Music Brand Names and Rip off Prices

In this short post I’d like to write about musical equipment, brand hype,  gear snobbery, rip off pricing and the common misconceptions that ‘big name’  brand is best, compared to much cheaper alternatives.

The Rock ‘n’ Roll era

Since the early days of  rock ‘ n’ roll,  beat groups, jazz, pop and rock etc,  electric instruments and amplification came to the fore and with it, a slew of  what is referred to as original ‘name’ equipment such as: Fender with its famous Tele and Stratocaster and Gibson, with its famous Les Paul  and of course later guitar models also.

Other brand ames like Selmer, Vox,  Epiphone etc, also dominated the early guitar and amp scene, while for drummers, Slingerland, Ludwig, Gretsch and Premier held sway.  Everybody who was anybody wanted to own and play these instruments and equipment which name artistes and bands helped make famous.

It then became ‘cool’ to be the proud owner of a ‘prestigious’ piece of equipment and with that came the ‘snob’ aspect, with remarks like “And what do you play?  Oh, I’ve never heard of that?” or “I only play X” (substitute the name brand here).

Whilst alot of musical technical purists would argue the toss that you only get a certain sound from a certain guitar/amp/keyboard/drum kit, nowadays with mass production of ‘name’ guitars, amps, drums etc,  cheaper instruments and equipment often equal the name brands.

Cheaper V Name Brand

Over the years I have had both cheap and expensive instruments and equipment and to be honest, apart from build quality, I could not notice, see or hear any difference. For example, like me, I’m sure many musos have paid out a fortune in gear just because the name brands were always expensive.

For example,many years ago I purchased a music centre called Sakai, obviously aping the famous hi fi brand ‘Akai.’  It was made by an English company, Wren electronics and was absolutely superb in build quality, durability and sound and above all, it cost a fraction of the price of an Akai hi fi.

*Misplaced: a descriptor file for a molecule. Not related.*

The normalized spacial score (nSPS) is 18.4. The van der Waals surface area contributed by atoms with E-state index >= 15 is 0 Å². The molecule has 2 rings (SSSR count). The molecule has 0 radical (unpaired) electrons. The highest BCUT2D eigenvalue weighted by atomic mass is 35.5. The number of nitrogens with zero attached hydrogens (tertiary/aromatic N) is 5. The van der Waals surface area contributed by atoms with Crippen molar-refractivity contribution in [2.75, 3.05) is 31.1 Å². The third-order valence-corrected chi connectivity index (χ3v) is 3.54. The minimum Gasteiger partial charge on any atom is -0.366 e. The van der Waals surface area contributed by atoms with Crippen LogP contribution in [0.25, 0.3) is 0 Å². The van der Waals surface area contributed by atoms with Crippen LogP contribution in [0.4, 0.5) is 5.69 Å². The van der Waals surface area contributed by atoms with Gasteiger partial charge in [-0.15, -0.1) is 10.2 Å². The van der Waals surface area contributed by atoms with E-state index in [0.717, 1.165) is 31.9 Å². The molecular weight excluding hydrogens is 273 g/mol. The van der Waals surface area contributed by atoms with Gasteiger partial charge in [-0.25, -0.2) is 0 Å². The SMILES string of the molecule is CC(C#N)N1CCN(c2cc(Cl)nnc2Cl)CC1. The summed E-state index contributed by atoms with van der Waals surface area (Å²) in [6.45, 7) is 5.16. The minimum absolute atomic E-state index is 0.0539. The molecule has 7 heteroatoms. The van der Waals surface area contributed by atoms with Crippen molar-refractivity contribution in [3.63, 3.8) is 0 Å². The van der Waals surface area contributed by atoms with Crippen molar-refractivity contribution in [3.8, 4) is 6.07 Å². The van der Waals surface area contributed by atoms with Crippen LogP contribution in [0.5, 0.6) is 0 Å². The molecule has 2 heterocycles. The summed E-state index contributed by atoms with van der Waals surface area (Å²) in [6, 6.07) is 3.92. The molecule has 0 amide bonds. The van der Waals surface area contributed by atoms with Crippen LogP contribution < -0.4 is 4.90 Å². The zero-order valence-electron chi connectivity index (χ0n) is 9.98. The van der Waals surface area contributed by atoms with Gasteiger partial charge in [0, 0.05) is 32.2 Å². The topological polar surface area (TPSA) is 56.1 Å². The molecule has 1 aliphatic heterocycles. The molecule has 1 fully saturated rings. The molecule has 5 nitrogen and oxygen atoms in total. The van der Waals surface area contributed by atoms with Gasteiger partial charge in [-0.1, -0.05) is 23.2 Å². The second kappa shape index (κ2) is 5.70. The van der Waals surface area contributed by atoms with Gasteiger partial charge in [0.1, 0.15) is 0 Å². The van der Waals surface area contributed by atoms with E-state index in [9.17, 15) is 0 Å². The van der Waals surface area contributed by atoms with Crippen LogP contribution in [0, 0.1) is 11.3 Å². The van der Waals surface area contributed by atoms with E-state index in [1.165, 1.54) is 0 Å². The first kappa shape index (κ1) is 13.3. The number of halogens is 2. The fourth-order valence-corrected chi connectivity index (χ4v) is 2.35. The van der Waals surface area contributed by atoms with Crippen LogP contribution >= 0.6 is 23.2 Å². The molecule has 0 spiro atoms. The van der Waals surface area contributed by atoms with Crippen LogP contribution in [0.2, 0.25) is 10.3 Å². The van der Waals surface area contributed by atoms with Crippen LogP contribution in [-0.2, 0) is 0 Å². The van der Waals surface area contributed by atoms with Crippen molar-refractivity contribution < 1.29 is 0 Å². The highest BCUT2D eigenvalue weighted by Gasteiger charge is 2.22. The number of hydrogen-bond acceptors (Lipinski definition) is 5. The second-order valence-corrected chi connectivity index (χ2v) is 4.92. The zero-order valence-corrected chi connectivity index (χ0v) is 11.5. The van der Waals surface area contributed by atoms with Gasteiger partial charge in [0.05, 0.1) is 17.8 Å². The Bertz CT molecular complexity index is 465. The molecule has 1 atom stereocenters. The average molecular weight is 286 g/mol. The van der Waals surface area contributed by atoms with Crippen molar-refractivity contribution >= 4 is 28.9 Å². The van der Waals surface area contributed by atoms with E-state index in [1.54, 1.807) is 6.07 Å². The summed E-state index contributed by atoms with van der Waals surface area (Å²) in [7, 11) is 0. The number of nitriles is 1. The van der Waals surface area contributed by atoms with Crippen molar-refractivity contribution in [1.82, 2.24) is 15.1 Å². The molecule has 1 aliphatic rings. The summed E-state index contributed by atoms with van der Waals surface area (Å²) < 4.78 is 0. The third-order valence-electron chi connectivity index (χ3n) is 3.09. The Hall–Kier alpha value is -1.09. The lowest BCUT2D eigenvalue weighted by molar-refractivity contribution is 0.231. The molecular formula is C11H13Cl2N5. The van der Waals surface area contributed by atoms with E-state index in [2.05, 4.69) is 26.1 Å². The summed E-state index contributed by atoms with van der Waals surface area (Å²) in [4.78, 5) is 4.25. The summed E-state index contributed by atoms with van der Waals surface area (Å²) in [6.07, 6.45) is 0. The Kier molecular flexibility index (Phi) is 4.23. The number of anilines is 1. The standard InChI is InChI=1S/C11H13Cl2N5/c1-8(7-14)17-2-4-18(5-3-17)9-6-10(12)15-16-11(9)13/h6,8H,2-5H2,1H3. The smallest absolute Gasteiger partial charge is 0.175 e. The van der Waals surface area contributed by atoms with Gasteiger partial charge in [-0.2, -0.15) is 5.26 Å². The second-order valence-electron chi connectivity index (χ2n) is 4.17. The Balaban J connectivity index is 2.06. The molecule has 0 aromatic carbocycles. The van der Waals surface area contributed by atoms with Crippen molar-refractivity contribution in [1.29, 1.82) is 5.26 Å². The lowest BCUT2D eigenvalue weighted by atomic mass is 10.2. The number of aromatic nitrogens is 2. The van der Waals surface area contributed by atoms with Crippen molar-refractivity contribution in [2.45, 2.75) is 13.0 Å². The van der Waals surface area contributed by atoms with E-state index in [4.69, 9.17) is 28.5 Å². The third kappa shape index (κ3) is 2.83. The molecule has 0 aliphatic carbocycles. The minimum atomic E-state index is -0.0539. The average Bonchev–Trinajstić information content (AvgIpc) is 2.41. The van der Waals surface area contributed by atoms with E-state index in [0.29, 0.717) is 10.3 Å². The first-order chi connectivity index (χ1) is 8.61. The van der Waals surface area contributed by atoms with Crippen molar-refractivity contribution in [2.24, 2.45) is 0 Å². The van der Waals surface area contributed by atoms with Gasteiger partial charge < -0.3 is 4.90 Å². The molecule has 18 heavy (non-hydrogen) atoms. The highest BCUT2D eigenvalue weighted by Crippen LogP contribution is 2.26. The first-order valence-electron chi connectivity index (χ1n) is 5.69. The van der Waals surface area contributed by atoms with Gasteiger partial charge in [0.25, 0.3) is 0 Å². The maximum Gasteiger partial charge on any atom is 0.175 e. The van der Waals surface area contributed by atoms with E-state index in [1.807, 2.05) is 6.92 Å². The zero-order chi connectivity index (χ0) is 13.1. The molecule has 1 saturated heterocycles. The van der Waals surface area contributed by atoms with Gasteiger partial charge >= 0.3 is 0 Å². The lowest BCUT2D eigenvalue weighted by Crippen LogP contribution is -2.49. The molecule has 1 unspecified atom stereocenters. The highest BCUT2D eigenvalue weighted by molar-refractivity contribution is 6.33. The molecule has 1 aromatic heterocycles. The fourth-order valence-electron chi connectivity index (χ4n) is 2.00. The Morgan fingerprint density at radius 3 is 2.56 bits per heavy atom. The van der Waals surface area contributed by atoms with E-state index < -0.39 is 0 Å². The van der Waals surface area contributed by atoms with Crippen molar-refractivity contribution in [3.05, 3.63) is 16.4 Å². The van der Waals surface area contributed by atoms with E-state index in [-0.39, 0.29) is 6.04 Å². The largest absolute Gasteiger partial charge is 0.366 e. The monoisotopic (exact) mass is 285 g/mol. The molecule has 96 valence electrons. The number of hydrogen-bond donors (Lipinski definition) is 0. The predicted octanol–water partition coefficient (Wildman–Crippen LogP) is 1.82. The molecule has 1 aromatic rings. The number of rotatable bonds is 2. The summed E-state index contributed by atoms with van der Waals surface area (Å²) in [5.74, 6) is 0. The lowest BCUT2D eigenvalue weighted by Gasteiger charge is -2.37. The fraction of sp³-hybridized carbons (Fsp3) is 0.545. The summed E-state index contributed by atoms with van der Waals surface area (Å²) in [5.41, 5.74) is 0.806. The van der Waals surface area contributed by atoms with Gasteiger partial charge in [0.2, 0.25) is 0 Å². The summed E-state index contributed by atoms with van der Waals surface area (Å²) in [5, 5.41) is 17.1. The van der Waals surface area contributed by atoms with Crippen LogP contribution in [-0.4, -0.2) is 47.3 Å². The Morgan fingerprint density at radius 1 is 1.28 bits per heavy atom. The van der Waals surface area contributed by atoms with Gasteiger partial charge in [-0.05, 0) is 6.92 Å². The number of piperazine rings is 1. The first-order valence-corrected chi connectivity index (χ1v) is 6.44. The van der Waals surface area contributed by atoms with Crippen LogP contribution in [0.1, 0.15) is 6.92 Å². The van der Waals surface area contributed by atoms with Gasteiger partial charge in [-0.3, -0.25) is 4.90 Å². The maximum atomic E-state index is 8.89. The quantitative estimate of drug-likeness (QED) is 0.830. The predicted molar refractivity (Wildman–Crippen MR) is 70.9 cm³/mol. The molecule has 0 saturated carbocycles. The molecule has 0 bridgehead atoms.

What it lacked was a ‘brand name.’  The same can be said for musical equipment and instruments. For instance, where cheap drums fail, is in their lightweight hardware, because often the actual drums sound good. This is not to say that you cannot buy a better sounding snare drum or cymbals etc, just that for recording purposes at least, with a bit of experimentation, mic placement and good engineering, a cheap kit can sound excellent.

The same applies to cheap guitars, I have a Fender Strat copy and amped up it sounds ace. Linked to an effects pedal, you couldn’t tell the difference between it and a real Strat or other more expensive ‘name’ guitar.

So….I guess you could call me perverse or an inverted music snob 🙂  but I do own both cheap and more expensive instruments and equipment. The only difference for me is that music shops put a premium price on certain items of gear because of its brand name and snob value, so of course, sometimes you just have to reluctantly shell out!

Of course companies would say that you’re paying for years of experience and moden innovation, that may be true to an extent, but the nefarious ‘mark up’ price never changes. So how do you get around this, without paying through the nose?

The answer is of course, to simply forget the brand names, ditch the hype and go for less expensive, but less big name brands. test and try before you buy where possible and like me, you’ll find it a more enjoyable experience, where you still get the sounds you want without paying a premium price.

Music and sound, is all purely subjective after all.  One man’s favourite amp, guitar etc may not be another’s cup of tea!  At the end of the day however, who’s to say that for example, that cheap amp sitting, un-noticed and untested,  in the corner of the store with the BELINKO name on it, isn’t as good as the Marshall, the Fender or whatever? Why not liberate yourself today from the big brands and give the little guy a chance. I think you’ll be pleasantly surprised!